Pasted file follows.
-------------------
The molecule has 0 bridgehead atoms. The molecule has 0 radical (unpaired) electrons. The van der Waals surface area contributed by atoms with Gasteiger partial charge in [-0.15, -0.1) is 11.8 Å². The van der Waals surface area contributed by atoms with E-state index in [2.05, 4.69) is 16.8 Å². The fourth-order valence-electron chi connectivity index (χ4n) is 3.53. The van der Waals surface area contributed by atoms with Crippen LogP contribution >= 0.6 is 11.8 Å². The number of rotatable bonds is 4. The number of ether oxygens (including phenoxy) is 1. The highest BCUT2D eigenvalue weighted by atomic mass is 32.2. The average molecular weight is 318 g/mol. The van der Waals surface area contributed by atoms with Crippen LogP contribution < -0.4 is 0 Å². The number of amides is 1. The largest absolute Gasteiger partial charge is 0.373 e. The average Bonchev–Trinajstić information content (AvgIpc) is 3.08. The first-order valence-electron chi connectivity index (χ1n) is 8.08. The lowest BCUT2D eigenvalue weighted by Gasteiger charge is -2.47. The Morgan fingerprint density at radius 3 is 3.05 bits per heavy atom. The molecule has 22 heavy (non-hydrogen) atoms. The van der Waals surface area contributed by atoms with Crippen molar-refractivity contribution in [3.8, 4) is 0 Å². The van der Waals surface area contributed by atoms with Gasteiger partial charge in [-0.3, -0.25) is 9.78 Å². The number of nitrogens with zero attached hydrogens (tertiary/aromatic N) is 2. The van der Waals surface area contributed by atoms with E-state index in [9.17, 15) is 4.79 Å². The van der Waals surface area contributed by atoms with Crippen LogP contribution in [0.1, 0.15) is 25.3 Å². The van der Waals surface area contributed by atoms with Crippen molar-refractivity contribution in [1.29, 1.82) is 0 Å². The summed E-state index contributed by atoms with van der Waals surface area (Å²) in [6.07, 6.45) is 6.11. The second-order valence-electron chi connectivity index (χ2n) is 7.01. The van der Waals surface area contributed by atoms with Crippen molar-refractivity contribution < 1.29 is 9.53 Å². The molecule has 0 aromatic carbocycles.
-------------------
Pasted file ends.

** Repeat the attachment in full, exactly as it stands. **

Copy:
The molecule has 0 bridgehead atoms. The molecule has 0 radical (unpaired) electrons. The van der Waals surface area contributed by atoms with Gasteiger partial charge in [-0.15, -0.1) is 11.8 Å². The van der Waals surface area contributed by atoms with E-state index in [2.05, 4.69) is 16.8 Å². The fourth-order valence-electron chi connectivity index (χ4n) is 3.53. The van der Waals surface area contributed by atoms with Crippen LogP contribution >= 0.6 is 11.8 Å². The number of rotatable bonds is 4. The number of ether oxygens (including phenoxy) is 1. The highest BCUT2D eigenvalue weighted by atomic mass is 32.2. The average molecular weight is 318 g/mol. The van der Waals surface area contributed by atoms with Crippen LogP contribution < -0.4 is 0 Å². The number of amides is 1. The largest absolute Gasteiger partial charge is 0.373 e. The average Bonchev–Trinajstić information content (AvgIpc) is 3.08. The first-order valence-electron chi connectivity index (χ1n) is 8.08. The lowest BCUT2D eigenvalue weighted by Gasteiger charge is -2.47. The Morgan fingerprint density at radius 3 is 3.05 bits per heavy atom. The molecule has 22 heavy (non-hydrogen) atoms. The van der Waals surface area contributed by atoms with Crippen molar-refractivity contribution in [3.8, 4) is 0 Å². The van der Waals surface area contributed by atoms with Gasteiger partial charge in [-0.3, -0.25) is 9.78 Å². The number of nitrogens with zero attached hydrogens (tertiary/aromatic N) is 2. The van der Waals surface area contributed by atoms with E-state index in [9.17, 15) is 4.79 Å². The van der Waals surface area contributed by atoms with Crippen LogP contribution in [0.1, 0.15) is 25.3 Å². The van der Waals surface area contributed by atoms with Crippen molar-refractivity contribution in [1.29, 1.82) is 0 Å². The summed E-state index contributed by atoms with van der Waals surface area (Å²) in [6.07, 6.45) is 6.11. The second-order valence-electron chi connectivity index (χ2n) is 7.01. The van der Waals surface area contributed by atoms with Crippen molar-refractivity contribution < 1.29 is 9.53 Å². The molecule has 0 aromatic carbocycles.